Cell interrogation: US federal judges raise the constitutional question

In the USA, judges in a federal court have repeatedly rejected the investigative authorities’ request for approval of a radio cell query, citing constitutional concerns. The judges’ rulings are remarkable because they call into question US cell polling procedures.

In a preliminary investigation into drug theft, authorities in Chicago had requested a court order to force Google to disclose location and user data. The authorities wanted information on identification numbers and location data of all smartphones that had been in certain places on different dates.

A three-stage process has been established in the USA for such data output. In the first step, Google should transmit anonymized data from the devices that were at the location in question at the time in question. The authorities then select certain devices from this list about which they would like to receive further information. For a further reading of the device pool, identifying information about the account holder is then requested.

The judges in the Chicago trial was too unspecific, as the court documents show, published by the US civil rights organization Electronic Frontier Foundation (EFF) were. The lawyers are of the opinion that the application is too broad in view of the target region in the densely populated urban area. This brings him into conflict with the fourth amendment to the constitution, which requires precise delimitation of surveillance and search warrants.

While there is sufficient reason to believe that a cell phone user could have committed a crime within the delimited areas, Federal Judge David Weisman admitted in an initial denial of the motion. But it was not sufficiently justified why all other affected devices were also connected to the crime. The target area of ​​the application is not “narrowly tailored” if the majority of those recorded in a busy city have “nothing at all to do with the criminal offenses investigated”.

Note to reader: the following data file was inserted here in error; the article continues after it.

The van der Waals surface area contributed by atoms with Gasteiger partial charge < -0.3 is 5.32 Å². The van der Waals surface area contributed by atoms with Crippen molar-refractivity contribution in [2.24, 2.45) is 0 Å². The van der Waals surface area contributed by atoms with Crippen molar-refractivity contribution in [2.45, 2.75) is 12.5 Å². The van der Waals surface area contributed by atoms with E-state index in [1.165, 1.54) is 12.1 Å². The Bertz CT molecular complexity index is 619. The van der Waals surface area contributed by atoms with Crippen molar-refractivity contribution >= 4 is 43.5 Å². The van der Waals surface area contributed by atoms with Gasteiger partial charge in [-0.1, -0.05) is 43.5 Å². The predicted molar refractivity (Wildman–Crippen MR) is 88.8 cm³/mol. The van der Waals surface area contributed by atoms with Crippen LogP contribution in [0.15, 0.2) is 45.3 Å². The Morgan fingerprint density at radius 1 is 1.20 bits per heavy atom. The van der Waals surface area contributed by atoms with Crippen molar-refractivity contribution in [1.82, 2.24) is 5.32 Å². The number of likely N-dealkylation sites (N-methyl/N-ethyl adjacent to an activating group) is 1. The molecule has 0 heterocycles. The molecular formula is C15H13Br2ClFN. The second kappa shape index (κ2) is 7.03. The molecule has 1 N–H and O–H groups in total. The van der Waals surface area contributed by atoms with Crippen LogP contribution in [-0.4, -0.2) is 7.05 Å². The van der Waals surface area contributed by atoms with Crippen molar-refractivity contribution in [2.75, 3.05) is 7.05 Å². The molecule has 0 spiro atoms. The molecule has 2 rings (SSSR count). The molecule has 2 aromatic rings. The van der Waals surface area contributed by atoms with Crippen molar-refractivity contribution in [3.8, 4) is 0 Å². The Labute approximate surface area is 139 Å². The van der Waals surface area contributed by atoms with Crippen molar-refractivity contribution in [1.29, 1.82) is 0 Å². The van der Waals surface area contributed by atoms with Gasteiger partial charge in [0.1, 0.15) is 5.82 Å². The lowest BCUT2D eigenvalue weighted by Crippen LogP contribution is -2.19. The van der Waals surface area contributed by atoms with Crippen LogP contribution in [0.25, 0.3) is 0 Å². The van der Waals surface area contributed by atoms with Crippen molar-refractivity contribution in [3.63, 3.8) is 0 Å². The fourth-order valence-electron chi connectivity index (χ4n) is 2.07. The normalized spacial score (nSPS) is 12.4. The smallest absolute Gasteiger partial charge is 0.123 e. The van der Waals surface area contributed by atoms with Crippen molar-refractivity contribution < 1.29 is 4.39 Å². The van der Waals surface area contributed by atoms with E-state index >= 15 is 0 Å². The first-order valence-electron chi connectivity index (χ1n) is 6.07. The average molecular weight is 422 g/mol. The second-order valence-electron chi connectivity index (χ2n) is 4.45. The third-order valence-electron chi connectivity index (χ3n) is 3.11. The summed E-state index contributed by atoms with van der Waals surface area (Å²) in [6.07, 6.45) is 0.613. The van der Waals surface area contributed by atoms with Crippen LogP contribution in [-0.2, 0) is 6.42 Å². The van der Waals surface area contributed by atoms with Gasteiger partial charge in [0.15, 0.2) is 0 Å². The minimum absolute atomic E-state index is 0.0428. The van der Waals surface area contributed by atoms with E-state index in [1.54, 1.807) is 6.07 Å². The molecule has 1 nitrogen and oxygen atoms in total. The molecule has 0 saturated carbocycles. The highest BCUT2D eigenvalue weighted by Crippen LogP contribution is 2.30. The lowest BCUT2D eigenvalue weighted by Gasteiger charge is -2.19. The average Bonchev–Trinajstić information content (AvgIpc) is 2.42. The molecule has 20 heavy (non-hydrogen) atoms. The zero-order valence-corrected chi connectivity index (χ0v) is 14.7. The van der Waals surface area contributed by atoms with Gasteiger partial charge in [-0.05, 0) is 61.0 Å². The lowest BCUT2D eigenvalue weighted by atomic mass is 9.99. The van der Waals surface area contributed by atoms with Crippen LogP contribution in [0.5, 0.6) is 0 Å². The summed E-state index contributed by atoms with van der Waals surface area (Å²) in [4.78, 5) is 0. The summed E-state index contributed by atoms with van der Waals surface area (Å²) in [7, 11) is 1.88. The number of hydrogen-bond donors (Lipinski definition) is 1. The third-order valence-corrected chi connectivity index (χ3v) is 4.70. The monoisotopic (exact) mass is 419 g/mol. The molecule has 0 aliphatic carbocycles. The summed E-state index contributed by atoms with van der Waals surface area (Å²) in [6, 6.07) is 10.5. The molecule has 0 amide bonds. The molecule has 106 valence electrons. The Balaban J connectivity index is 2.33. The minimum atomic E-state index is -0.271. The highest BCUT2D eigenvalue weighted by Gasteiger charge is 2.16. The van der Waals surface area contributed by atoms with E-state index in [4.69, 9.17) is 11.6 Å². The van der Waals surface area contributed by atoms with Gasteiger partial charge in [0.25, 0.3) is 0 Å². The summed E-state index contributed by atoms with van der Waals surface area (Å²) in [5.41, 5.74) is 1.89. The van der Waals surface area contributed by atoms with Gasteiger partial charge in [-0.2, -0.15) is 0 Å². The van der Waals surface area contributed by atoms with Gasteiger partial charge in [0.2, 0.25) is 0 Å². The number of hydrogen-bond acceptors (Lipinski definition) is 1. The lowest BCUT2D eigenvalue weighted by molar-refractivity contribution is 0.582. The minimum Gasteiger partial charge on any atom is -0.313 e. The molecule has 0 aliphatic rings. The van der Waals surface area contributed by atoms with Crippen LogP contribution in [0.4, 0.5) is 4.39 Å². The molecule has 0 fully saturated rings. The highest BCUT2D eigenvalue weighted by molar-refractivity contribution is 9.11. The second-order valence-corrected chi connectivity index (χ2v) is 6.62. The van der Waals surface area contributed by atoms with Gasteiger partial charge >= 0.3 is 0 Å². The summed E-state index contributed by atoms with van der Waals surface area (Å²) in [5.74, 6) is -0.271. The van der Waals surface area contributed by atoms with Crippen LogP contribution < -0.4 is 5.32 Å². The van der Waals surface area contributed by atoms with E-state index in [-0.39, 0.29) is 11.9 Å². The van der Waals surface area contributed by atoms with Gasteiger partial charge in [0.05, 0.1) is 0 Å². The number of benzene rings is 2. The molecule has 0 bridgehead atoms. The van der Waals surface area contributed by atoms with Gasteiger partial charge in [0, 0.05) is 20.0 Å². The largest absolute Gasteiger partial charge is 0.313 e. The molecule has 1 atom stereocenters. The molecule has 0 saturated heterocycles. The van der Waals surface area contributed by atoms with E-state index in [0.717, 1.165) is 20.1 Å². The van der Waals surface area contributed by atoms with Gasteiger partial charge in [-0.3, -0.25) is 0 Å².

Weisman also criticizes the fact that “the undisciplined and exaggerated use” of radio cell interrogations “endangers privacy and trust in law enforcement officers”. According to Google that was The number of queries in 2018 increased by 1500 percent compared to 2017. The instrument is also controversial in this country and, according to lawyers, should be reviewed by the Federal Constitutional Court.

After their application was rejected, the authorities had submitted a modified application in which the target region was slightly reduced. A second judge, Gabriel Fuentes, also denied this request. Investigators tried a third time and suggested that they forego the third step of identifying suspicious accounts. Fuentes did not respond to this, however, as the administration admitted that they could use a separate arrangement to get to the detailed user information.

Fuentes also refers to a Decision of the Supreme Courtaccording to which a search warrant for a bar and an employee there did not give the police the authority to search anyone who happened to be on the premises. This announcement can be related to the current procedure.


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